‘Toynbee’s was a mosaic universe, variegated and collaborative. Grasping the whole would require every way of thinking that human beings could bring to bear. “No tool is omnicompetent. There is no such thing as a master-key that will unlock all doors.”‘
More than most, British Historian Arnold Toynbee understood that a functioning, thriving, inclusive society needs Intellectual pluralism. It’s no secret that in our fin-tech focused economies, where students bear increasingly unmanageable financial burdens with increasingly uncertain returns, intellectual breadth and depth is at risk. The ROI-approach to university learning leaves little room for dissent, as this Economist graph shows, and robust champions of the Arts are few and far between.
To maintain pace with the rest of the world, Britain has for years pushed participation in the STEM subjects, and Arts participation at GCSE-Level is now down fivefold across the UK. This statistic should be sobering to everyone invested in the future of British prosperity. As Ian Beacock observes in his Aeon essay, ‘Toynbee recognised [that] scientific principles and technical innovations might help us build a better railway, a faster locomotive – but they aren’t very good at telling us who can buy tickets, what direction we should lay the track, or whether we should be taking the train at all… We need critics who can ask questions of value.’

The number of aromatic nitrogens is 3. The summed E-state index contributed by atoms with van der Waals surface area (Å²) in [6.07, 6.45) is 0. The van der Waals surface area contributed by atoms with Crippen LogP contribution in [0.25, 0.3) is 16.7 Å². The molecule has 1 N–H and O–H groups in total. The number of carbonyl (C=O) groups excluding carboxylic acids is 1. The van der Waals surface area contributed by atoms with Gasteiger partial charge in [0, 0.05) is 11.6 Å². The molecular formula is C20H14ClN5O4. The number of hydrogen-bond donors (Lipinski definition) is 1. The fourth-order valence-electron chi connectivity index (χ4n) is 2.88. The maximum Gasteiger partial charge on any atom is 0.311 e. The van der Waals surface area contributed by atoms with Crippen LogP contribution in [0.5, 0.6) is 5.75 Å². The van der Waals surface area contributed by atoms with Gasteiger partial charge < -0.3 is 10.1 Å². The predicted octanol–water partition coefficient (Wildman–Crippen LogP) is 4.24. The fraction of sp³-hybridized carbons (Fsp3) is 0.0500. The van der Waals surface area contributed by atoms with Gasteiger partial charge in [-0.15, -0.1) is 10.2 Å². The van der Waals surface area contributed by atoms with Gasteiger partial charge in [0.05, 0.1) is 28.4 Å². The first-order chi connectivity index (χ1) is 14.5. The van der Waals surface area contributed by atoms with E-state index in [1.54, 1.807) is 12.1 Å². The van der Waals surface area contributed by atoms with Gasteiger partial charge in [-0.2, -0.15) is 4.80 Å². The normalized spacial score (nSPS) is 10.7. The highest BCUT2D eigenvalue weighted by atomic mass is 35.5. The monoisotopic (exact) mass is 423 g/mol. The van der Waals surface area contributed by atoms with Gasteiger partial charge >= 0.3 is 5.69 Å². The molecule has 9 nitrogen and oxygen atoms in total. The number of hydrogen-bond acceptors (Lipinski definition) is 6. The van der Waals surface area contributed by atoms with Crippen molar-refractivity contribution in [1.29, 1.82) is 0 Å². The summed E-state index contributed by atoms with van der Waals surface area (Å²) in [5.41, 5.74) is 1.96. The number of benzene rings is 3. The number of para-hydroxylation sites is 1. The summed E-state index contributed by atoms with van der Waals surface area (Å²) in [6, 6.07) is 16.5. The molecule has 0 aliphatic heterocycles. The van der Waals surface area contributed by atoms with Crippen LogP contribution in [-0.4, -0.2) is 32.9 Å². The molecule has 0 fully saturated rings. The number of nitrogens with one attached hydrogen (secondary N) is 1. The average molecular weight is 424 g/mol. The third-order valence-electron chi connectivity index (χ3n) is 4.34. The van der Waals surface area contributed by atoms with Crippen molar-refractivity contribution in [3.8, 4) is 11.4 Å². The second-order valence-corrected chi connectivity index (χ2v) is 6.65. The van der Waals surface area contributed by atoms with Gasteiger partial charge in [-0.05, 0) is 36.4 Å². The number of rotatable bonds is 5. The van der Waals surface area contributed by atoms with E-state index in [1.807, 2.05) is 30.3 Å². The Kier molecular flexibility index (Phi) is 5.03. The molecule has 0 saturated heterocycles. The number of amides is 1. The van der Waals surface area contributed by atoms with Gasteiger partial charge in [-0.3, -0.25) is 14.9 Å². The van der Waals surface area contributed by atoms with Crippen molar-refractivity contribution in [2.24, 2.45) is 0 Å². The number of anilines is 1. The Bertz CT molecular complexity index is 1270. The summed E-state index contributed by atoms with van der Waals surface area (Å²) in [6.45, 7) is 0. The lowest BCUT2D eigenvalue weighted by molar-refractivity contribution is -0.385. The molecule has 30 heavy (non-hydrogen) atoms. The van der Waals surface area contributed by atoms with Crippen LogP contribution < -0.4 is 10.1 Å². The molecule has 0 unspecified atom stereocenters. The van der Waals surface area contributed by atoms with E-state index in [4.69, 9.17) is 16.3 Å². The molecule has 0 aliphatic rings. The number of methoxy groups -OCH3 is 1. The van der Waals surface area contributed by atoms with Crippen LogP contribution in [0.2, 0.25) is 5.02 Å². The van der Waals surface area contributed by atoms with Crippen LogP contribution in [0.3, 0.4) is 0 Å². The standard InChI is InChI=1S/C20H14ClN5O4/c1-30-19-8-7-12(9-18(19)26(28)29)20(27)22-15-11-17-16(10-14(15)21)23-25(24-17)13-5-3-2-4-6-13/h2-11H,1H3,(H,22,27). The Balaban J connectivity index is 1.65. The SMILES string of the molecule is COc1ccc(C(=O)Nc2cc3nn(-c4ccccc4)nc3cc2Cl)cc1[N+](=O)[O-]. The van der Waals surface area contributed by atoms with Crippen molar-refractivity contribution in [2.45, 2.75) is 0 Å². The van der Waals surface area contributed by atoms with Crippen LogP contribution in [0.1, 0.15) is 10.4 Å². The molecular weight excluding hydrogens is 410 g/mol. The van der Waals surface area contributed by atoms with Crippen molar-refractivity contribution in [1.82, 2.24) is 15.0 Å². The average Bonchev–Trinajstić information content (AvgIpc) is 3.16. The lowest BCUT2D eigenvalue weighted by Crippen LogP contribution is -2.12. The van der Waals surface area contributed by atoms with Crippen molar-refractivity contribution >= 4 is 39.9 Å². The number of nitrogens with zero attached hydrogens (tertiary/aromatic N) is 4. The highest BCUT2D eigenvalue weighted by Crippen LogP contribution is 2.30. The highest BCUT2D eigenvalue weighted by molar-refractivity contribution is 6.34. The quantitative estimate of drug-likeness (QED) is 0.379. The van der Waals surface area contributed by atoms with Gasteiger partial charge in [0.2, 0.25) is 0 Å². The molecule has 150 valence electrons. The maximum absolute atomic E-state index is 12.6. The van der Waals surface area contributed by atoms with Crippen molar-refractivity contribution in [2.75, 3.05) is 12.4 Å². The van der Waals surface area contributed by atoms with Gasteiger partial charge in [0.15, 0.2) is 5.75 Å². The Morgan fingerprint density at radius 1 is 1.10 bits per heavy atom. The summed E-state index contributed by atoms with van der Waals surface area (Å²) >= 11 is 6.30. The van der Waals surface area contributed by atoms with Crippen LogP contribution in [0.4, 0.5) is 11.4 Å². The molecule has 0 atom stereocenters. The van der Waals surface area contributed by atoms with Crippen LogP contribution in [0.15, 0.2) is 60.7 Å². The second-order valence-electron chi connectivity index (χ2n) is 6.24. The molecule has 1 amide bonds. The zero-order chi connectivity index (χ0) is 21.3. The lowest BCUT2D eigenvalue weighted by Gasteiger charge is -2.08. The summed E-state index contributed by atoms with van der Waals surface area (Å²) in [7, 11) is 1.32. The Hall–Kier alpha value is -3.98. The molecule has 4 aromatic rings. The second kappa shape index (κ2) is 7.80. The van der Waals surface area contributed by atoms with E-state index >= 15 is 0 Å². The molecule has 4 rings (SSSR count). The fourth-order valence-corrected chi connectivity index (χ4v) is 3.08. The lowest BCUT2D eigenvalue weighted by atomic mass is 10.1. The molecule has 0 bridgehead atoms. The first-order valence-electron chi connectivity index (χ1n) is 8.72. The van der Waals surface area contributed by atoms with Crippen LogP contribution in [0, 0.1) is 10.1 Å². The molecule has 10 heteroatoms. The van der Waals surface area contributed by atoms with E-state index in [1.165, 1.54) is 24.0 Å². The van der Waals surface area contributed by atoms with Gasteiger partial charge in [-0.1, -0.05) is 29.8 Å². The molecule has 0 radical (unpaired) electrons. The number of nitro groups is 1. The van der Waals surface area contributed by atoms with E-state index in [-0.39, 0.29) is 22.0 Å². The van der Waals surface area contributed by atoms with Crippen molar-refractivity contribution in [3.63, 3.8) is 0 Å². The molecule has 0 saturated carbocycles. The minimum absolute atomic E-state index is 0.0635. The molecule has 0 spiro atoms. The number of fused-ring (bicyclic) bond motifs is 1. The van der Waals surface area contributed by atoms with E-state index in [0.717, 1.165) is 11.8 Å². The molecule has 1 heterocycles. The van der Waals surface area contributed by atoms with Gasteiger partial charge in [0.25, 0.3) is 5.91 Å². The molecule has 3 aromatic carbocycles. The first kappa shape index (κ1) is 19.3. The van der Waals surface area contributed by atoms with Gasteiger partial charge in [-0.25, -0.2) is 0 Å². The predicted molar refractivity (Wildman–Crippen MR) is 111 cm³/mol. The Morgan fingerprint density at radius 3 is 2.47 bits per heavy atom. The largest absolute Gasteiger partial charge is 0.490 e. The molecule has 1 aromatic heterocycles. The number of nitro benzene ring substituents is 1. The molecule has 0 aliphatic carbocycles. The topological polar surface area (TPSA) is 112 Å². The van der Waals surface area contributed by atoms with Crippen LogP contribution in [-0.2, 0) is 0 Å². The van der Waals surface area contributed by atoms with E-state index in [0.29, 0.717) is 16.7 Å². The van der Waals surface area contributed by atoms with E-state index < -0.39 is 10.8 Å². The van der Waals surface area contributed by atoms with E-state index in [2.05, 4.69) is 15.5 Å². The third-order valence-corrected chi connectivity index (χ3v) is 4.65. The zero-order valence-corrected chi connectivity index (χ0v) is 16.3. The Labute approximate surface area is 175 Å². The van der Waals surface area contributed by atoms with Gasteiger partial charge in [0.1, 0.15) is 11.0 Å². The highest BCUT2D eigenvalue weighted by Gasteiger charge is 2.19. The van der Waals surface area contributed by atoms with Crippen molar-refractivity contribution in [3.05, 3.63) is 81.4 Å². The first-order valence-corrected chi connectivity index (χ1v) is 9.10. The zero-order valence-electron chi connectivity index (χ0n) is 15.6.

Post-Referendem, purely fiscal justifications ring hollow. A bigger, more inclusive picture is needed. A thriving UK needs more than one type of mind. A thriving world needs more than one set of commercial drivers. As we look to optimise, and perhaps redefine, British capabilities, we should also look to embed an understanding of value that goes beyond the bottom line – and that starts in our schools.